In my single observatory tower, I see newlyweds hurtle into their new duo routines without acknowledging the magnitude of what they are doing. Commitment is a bigger deal today than it ever has been. Today's 20 and 30-year-olds are likely to have lived away from home, travelled, been to college and experimented with multiple sexual partners before they cede to marriage. Western society encourages individualism, entrepreneurship and self-improvement. We go through adolescence choosing our own friends, careers and pursuits based on our individual needs. Then, boom, we get hitched and all our decisions, right down to how we load the dishwasher, suddenly have to be made jointly. No wonder so many relationships buckle under the pressures.
More research from America this week claims to have found a region inside the brain called the anterior insular, which plays a role in who we select to fall in love with. It is separate to the posterior insular, which makes decisions about who we lust and desire. This tallies with other, more established research that we have two separate drives for love – the fervent butterflies-in-your-tummy feelings of romantic love and the long-term affectionate feelings of attachment. The fairytale narrative has us seeking both in one person. But I'm sorry to report that science increasingly proves that they are separate.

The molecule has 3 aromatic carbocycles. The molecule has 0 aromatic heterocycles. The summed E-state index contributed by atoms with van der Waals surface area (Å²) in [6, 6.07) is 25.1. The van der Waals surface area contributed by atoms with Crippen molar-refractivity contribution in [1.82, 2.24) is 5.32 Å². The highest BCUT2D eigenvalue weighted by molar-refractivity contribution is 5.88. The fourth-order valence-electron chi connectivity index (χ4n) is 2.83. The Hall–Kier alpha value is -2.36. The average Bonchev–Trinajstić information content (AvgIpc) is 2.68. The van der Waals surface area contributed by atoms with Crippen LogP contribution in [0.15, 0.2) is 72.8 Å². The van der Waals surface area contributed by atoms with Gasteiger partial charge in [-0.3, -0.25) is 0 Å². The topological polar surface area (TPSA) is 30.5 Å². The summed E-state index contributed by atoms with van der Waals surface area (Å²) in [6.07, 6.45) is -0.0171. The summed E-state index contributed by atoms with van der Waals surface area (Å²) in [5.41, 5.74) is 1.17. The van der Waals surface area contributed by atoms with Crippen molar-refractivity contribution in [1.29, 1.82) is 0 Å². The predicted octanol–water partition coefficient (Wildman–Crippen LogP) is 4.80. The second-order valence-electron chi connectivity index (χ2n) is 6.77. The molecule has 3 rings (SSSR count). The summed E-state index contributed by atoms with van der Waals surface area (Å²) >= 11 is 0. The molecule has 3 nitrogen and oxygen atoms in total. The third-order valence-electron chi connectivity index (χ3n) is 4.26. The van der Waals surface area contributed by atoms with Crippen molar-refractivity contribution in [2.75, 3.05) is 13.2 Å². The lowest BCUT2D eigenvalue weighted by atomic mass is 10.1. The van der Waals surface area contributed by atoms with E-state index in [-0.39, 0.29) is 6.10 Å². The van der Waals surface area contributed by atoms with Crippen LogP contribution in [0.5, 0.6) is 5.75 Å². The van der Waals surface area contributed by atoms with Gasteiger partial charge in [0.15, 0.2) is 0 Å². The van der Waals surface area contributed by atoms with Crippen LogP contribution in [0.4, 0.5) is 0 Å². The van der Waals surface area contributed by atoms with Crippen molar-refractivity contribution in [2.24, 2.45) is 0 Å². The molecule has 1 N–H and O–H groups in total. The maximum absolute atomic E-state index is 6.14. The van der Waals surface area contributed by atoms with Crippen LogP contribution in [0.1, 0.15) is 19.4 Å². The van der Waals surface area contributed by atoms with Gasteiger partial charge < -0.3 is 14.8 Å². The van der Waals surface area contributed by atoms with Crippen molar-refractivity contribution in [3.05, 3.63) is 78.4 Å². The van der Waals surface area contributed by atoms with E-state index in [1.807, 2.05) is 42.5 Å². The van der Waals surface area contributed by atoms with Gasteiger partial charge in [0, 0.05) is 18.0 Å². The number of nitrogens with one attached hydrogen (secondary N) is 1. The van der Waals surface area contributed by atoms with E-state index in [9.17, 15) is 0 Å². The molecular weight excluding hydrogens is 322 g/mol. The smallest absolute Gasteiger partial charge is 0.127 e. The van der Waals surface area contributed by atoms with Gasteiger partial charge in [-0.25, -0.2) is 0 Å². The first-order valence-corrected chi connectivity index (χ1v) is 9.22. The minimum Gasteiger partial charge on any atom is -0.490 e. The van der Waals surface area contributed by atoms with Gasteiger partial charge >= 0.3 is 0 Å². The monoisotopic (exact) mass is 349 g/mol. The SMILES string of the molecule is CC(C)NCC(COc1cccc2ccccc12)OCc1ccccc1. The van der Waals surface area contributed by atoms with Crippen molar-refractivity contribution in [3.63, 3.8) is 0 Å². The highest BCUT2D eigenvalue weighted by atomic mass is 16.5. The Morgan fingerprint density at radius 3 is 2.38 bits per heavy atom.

One of the leading anthropologists in this field of research, Dr Helen Fisher, has examined brain scans of couples in romantic love and those in attachment. For those in romantic love – which could include an unshakeable crush – their systems are flooded with the feel-good chemicals dopamine and norepinephrine. Their addiction centres are activated in the same way as addicts craving crack cocaine. It is this delusional state in which we make outlandish promises – such as "till death do us part". For those in deeper love or "attachment", they emit the hormone oxytocin when they see their partner. This makes them feel love, trust and affection but, alas, the urge to rip their clothes off fades along with the dopamine.